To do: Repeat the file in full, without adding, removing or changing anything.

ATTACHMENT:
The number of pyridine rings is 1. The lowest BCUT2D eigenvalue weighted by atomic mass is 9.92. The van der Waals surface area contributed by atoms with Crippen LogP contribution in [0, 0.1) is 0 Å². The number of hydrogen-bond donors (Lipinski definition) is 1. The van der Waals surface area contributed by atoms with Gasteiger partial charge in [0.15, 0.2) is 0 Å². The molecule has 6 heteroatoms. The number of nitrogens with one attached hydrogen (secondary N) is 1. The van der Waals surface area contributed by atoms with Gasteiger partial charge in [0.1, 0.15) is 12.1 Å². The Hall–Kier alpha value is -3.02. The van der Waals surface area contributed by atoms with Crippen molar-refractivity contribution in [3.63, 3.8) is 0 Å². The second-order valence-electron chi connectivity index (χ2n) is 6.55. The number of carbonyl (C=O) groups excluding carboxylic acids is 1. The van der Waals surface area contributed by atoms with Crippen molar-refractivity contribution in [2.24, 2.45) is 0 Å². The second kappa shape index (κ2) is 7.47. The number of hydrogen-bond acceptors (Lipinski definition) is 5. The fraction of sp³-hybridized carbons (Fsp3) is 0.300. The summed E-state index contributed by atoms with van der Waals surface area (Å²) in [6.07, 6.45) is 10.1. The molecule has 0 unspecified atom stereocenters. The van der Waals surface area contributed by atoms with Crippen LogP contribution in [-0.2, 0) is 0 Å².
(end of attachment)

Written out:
The number of pyridine rings is 1. The lowest BCUT2D eigenvalue weighted by atomic mass is 9.92. The van der Waals surface area contributed by atoms with Crippen LogP contribution in [0, 0.1) is 0 Å². The number of hydrogen-bond donors (Lipinski definition) is 1. The van der Waals surface area contributed by atoms with Gasteiger partial charge in [0.15, 0.2) is 0 Å². The molecule has 6 heteroatoms. The number of nitrogens with one attached hydrogen (secondary N) is 1. The van der Waals surface area contributed by atoms with Gasteiger partial charge in [0.1, 0.15) is 12.1 Å². The Hall–Kier alpha value is -3.02. The van der Waals surface area contributed by atoms with Crippen molar-refractivity contribution in [3.63, 3.8) is 0 Å². The second-order valence-electron chi connectivity index (χ2n) is 6.55. The number of carbonyl (C=O) groups excluding carboxylic acids is 1. The van der Waals surface area contributed by atoms with Crippen molar-refractivity contribution in [2.24, 2.45) is 0 Å². The second kappa shape index (κ2) is 7.47. The number of hydrogen-bond acceptors (Lipinski definition) is 5. The fraction of sp³-hybridized carbons (Fsp3) is 0.300. The summed E-state index contributed by atoms with van der Waals surface area (Å²) in [6.07, 6.45) is 10.1. The molecule has 0 unspecified atom stereocenters. The van der Waals surface area contributed by atoms with Crippen LogP contribution in [-0.2, 0) is 0 Å².